By my count, there are two birds in this image.
As Doctor Seuss would say’ish …
Not one, not three,
(Not fish they be.)
Not seven, eight,
(Not a dinner plate.)
Not four, not ten,
(Not rooster or hen.)
Not five, not six,
(Not fuzzy chicks.)
They’re just two birds, not more, not less,
(This post has just become a mess.)
Have you ever thought about the fact that birds might find US interesting? I don’t think they find us fascinating, but a few of them seem to give me a passing glance now and again.
I only caught part of this bird conversation, but I heard enough to know all I needed to know.
The bluejay merely asked the woodpecker not to plop it’s entire body down on the food, to consider that others would be eating from that spot after it left.
I hate to tell you this, but there are some birds that can be a little selfish. It takes a strong bird to confront one of these types and to endure the self-righteous scolding that these greedy ones feel entitled to give.
I will attempt to be as brave as the bluejay and ask you all not to prostrate yourself on food that is meant to serve more than one person. Feel free to follow my lead and instruct your friends and family on proper etiquette.( This advice holds true whether in a home setting or restaurant setting.)
IS THIS BIRD CUTE OR WHAT!?
This is a tufted titmouse coming in for a landing. Look at that streamlined “Master of flight.”
This made me speculate on what would happen if I tried to propel myself off of a tree branch, keeping my arms pressed tightly against my body. In order to be a totally legit experiment, I would have to land on the ground with precision…it would be against the rules to use my hands in any way. Even if I started to fall, I wouldn’t be allowed to put my hands out to catch myself…birds can’t use their wings to break a fall.
Now I’m speculating on whether or not I’d break my nose when I fell flat on my face. I might get away with cuts and bruises, miracles happen every day.
Now I’m inclined to leave the gymnastics to the birds…I don’t have any bandages in the house and….I’m a coward.
In the secret life of birds, depending on whether the bird is a pet bird or a wild bird, some things aren’t so secret.
If you have a pet bird, you’ve probably watched it groom itself. Think about it, have you ever considered that they might appreciate a shower curtain when it’s time for their ablutions? If we’re there, there’s no way for them to hide the process, they’re on full display, their every moment of grooming can be known to us. I’m not saying they crave privacy at that time, it’s just that we don’t know their secret thoughts, so why not assume that they don’t want us there at that time and buy them a cute bird shower curtain.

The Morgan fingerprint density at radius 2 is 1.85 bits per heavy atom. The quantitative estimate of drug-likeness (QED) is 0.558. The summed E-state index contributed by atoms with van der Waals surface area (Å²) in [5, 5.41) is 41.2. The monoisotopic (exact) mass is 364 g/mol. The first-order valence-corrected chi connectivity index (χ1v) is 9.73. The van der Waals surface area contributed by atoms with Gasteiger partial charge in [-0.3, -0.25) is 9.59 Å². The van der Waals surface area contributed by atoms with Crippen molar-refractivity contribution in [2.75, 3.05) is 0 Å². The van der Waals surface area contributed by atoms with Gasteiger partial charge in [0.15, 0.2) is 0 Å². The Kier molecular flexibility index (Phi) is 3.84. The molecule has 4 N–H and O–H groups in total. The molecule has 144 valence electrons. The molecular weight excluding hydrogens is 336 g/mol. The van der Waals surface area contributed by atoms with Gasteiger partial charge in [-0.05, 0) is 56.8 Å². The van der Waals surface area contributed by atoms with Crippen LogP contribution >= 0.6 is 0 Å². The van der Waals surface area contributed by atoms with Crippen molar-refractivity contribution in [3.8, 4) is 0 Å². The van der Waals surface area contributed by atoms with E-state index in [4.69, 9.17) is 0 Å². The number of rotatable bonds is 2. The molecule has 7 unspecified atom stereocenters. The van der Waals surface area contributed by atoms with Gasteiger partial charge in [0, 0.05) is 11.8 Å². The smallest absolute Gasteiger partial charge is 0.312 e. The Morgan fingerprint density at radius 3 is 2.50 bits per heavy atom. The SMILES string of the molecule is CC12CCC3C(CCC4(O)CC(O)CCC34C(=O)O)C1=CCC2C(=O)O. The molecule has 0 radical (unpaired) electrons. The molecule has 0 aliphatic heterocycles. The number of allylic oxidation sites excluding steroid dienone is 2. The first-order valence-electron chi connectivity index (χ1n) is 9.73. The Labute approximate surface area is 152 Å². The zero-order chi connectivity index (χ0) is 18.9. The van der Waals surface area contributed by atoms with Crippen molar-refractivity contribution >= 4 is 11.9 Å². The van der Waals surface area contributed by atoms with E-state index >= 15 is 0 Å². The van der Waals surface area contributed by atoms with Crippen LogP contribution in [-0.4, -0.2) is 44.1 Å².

Wild birds can always settle in some tree or bush that has heavy foliage to take care of whatever maintenance is necessary. Any and every thing done is PRIVATE! A pet bird probably would consider that SUCH a luxury…but I don’t know for sure, because they keep that secret in their little bird brains.
Look at the bird in the picture above…look how clean it’s snowy white feathers are. These birds are hammered with every weather element that comes along and yet, almost always they are immaculate…unless it’s raining and then they just have to put up with being a mess.
I want to know what their secret is…how do they stay so clean? How do indoor pet birds stay so clean? We don’t provide the indoor birds with soap and unless there’s a bird convenience store somewhere in the woods that I don’t know about, the wild birds don’t have access to soap, either.
To put you all out of your misery, I will wrap my musings up…but if someone out there knows the answer to the following question, I sure would appreciate being let in on the secret…IS THERE SOAP IN THEIR SPIT?